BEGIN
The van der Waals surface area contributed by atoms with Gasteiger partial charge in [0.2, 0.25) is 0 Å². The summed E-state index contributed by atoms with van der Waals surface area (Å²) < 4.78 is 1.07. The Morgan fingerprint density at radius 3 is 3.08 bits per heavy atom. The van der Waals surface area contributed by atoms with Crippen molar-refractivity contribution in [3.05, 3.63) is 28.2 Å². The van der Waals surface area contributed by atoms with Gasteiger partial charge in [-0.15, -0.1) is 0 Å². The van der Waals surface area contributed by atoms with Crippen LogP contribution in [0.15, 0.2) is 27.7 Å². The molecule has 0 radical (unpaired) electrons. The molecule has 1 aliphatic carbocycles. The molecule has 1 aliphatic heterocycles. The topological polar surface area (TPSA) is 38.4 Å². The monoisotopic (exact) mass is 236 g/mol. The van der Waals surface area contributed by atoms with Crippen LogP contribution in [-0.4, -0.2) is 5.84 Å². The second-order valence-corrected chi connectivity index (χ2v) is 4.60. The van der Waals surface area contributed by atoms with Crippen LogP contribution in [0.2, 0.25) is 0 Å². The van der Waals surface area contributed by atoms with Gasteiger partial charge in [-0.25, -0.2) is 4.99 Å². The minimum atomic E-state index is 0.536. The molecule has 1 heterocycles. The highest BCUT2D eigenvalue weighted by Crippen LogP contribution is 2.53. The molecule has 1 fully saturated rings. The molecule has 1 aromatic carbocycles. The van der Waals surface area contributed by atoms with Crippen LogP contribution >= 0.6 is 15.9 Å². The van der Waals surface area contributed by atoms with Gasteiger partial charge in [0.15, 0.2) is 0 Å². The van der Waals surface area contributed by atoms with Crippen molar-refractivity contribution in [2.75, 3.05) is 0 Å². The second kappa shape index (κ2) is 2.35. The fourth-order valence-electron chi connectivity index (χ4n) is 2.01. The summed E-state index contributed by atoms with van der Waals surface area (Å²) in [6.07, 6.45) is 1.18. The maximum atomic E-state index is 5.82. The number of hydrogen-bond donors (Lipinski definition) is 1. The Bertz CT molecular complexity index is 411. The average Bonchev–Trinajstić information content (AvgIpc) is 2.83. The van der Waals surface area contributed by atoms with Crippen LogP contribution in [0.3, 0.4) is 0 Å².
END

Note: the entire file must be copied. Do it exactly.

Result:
The van der Waals surface area contributed by atoms with Gasteiger partial charge in [0.2, 0.25) is 0 Å². The summed E-state index contributed by atoms with van der Waals surface area (Å²) < 4.78 is 1.07. The Morgan fingerprint density at radius 3 is 3.08 bits per heavy atom. The van der Waals surface area contributed by atoms with Crippen molar-refractivity contribution in [3.05, 3.63) is 28.2 Å². The van der Waals surface area contributed by atoms with Gasteiger partial charge in [-0.15, -0.1) is 0 Å². The van der Waals surface area contributed by atoms with Crippen LogP contribution in [0.15, 0.2) is 27.7 Å². The molecule has 0 radical (unpaired) electrons. The molecule has 1 aliphatic carbocycles. The molecule has 1 aliphatic heterocycles. The topological polar surface area (TPSA) is 38.4 Å². The monoisotopic (exact) mass is 236 g/mol. The van der Waals surface area contributed by atoms with Crippen LogP contribution in [-0.4, -0.2) is 5.84 Å². The second-order valence-corrected chi connectivity index (χ2v) is 4.60. The van der Waals surface area contributed by atoms with Crippen LogP contribution in [0.2, 0.25) is 0 Å². The van der Waals surface area contributed by atoms with Gasteiger partial charge in [-0.25, -0.2) is 4.99 Å². The minimum atomic E-state index is 0.536. The molecule has 1 heterocycles. The highest BCUT2D eigenvalue weighted by Crippen LogP contribution is 2.53. The molecule has 1 fully saturated rings. The molecule has 1 aromatic carbocycles. The van der Waals surface area contributed by atoms with Crippen LogP contribution >= 0.6 is 15.9 Å². The van der Waals surface area contributed by atoms with Gasteiger partial charge in [0.15, 0.2) is 0 Å². The van der Waals surface area contributed by atoms with Crippen molar-refractivity contribution in [2.75, 3.05) is 0 Å². The second kappa shape index (κ2) is 2.35. The fourth-order valence-electron chi connectivity index (χ4n) is 2.01. The summed E-state index contributed by atoms with van der Waals surface area (Å²) in [6.07, 6.45) is 1.18. The maximum atomic E-state index is 5.82. The number of hydrogen-bond donors (Lipinski definition) is 1. The Bertz CT molecular complexity index is 411. The average Bonchev–Trinajstić information content (AvgIpc) is 2.83. The van der Waals surface area contributed by atoms with Crippen LogP contribution in [0.3, 0.4) is 0 Å².